• The famous cone geyser of Old Faithful erupts up to 185 feet high, averaging 145 feet high, about every 90 minutes. Old Faithful is powered by boiling groundwater heated by a hotspot of light, hot, molten mantle rock near the surface. 640,000 years ago, a supereruption of the Yellowstone Supervolcano created the Yellowstone Caldera which measures 34 miles (55 km) by 45 miles (72 km). Any time in the next few hundred millennia, the active volcano of Yellowstone could cause vast destruction in North America and modify world climate.
  • Grand Prismatic is the largest hot spring in the United States, and the third largest in the world, next to those in New Zealand. Colorful microbial mats coat terraces of Grand Prismatic Spring in Midway Geyser Basin, Yellowstone National Park. The sterile blue water in the pool’s center is too hot to support life (87 degrees Centigrade or 188 F). Pure water selectively absorbs red wavelengths of visible light, making the center deep blue. But in cooler water along the edges, microbial mats of thermophilic (heat-loving) cyano-bacteria and algae thrive. Yellow, orange, and red pigments are produced by the bacteria as a natural sunscreen. As a result, the pool displays a spectrum of colors from the bright blue water of the center to the orange, red, and brown algal mats along the edges. Summer mats tend to be orange and red, whereas winter mats become dark green.
  • Morning Glory Pool is a colorful hot spring in Upper Geyser Basin. Microbial mats of cyano-bacteria and algae color the pool brown, yellow, and green. The pool’s center lacks the high temperature pure blue water seen in previous decades. Its glory has faded as objects tossed in by vandals have blocked hot water inlets.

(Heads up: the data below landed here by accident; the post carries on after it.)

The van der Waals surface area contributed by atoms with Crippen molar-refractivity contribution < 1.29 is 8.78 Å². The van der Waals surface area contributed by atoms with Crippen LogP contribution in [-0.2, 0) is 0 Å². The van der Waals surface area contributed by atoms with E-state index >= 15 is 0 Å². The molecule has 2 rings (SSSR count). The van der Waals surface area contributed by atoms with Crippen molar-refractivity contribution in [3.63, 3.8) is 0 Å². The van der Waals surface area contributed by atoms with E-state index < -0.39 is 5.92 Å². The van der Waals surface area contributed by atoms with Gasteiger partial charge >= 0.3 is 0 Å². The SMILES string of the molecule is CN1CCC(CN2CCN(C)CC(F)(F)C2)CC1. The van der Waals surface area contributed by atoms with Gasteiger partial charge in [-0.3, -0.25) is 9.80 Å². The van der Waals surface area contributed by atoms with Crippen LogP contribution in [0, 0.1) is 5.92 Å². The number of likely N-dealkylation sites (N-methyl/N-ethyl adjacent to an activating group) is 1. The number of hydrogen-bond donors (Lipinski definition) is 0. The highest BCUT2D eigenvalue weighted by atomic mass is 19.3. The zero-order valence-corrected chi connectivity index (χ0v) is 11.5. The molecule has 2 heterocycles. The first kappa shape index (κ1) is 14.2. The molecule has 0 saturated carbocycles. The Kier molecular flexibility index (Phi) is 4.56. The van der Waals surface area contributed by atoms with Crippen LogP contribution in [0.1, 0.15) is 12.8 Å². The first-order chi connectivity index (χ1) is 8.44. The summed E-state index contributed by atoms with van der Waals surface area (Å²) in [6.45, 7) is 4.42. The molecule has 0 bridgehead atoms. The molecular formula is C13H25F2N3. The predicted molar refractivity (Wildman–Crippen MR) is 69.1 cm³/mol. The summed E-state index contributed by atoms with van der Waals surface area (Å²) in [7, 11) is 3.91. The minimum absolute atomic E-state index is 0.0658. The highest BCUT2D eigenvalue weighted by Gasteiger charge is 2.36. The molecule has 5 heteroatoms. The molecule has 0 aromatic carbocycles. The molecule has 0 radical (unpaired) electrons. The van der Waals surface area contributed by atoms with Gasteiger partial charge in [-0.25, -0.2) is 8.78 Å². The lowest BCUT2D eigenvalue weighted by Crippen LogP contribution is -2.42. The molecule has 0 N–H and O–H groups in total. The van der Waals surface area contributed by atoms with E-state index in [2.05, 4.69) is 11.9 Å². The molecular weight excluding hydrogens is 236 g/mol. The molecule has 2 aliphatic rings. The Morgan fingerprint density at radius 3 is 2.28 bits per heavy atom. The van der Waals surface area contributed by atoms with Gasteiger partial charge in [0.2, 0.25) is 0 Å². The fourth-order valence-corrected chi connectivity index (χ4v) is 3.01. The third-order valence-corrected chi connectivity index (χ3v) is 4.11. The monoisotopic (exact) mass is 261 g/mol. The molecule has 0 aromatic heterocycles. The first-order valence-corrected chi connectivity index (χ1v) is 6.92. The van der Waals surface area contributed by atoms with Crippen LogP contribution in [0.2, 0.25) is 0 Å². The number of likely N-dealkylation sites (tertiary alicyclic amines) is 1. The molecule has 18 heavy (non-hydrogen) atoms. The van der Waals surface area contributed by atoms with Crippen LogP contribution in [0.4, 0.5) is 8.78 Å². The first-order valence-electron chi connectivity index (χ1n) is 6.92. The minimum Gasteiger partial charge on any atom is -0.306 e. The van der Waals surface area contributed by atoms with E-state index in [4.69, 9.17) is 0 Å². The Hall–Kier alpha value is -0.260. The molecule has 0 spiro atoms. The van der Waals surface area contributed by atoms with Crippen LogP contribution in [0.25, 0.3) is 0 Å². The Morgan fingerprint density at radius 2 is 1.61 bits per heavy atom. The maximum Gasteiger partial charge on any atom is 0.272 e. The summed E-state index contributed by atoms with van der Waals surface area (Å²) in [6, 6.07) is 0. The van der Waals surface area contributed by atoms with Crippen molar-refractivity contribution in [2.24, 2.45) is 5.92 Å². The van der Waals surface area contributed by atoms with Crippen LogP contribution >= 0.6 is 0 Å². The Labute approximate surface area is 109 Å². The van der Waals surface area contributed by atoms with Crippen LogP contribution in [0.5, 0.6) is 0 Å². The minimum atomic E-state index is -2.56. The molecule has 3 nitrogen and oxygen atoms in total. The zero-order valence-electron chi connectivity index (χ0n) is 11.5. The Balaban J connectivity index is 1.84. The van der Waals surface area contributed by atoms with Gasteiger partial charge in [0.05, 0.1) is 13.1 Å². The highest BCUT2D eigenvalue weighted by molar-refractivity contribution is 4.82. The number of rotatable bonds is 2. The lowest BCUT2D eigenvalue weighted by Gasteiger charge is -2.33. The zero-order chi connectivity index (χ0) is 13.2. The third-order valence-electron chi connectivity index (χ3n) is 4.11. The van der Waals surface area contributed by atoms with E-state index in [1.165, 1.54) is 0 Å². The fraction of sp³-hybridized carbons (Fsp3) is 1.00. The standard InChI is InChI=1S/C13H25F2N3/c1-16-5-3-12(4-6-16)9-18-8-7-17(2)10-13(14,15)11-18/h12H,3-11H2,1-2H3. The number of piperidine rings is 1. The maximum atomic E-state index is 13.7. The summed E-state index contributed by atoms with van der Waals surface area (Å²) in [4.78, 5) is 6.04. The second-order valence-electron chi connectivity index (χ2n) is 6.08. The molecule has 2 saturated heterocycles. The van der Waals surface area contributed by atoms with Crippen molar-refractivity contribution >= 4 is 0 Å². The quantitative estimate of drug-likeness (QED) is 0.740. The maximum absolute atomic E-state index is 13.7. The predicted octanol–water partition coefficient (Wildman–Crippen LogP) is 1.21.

• Artists’ Paint Pots Trail is atmospheric early on a frosty morning.
  • Over thousands of years, Mammoth Hot Springs have built huge white travertine terraces including Terrace Mountain (and Minerva Terrace), the largest known carbonate-depositing spring in the world. The Mammoth Hotel and Fort Yellowstone are built upon the  old Hotel Terrace formation. Hot water from Norris Geyser Basin within the Yellowstone Caldera travels underground via a fault line through limestone and deposits calcium carbonate at Mammoth Hot Springs, outside of the active supervolcano’s caldera.
  • Commonly seen in the park, American bison (scientific name “Bison bison”) is also known as buffalo, despite being only distantly related to true buffalo. Members of the genus Bison are large, even-toed ungulates within the subfamily Bovinae.
  • The Yellowstone River (a major tributary of the Missouri River) flows through the Grand Canyon of the Yellowstone, located downstream from Yellowstone Falls.

Wyoming: Grand Teton National Park images


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Grand Teton National Park contains the major peaks of the 40-mile (64 km) Teton Range and part of the valley known as Jackson Hole, Wyoming. The Teton Range began their tectonic uplift 9 million years ago (during the Miocene Epoch), making them the youngest range in the Rocky Mountains. A parkway connects from Grand Teton National Park 10 miles north to Yellowstone National Park.

Seen best at sunrise, the Tetons reflect nicely in the Snake River at Schwabacher Landing (16 miles north of Jackson Hole on US26/89/191). Another good spot is where Mount Moran (12,605 feet) reflects in the Snake River at Oxbow Bend. The mountain is named for Thomas Moran, an American western frontier landscape artist. Mount Moran dominates the northern section of the Teton Range rising 6000 feet above Jackson Lake. Tom’s Teton trips include 2019, 2017, 2004.

Wyoming: Wind River Range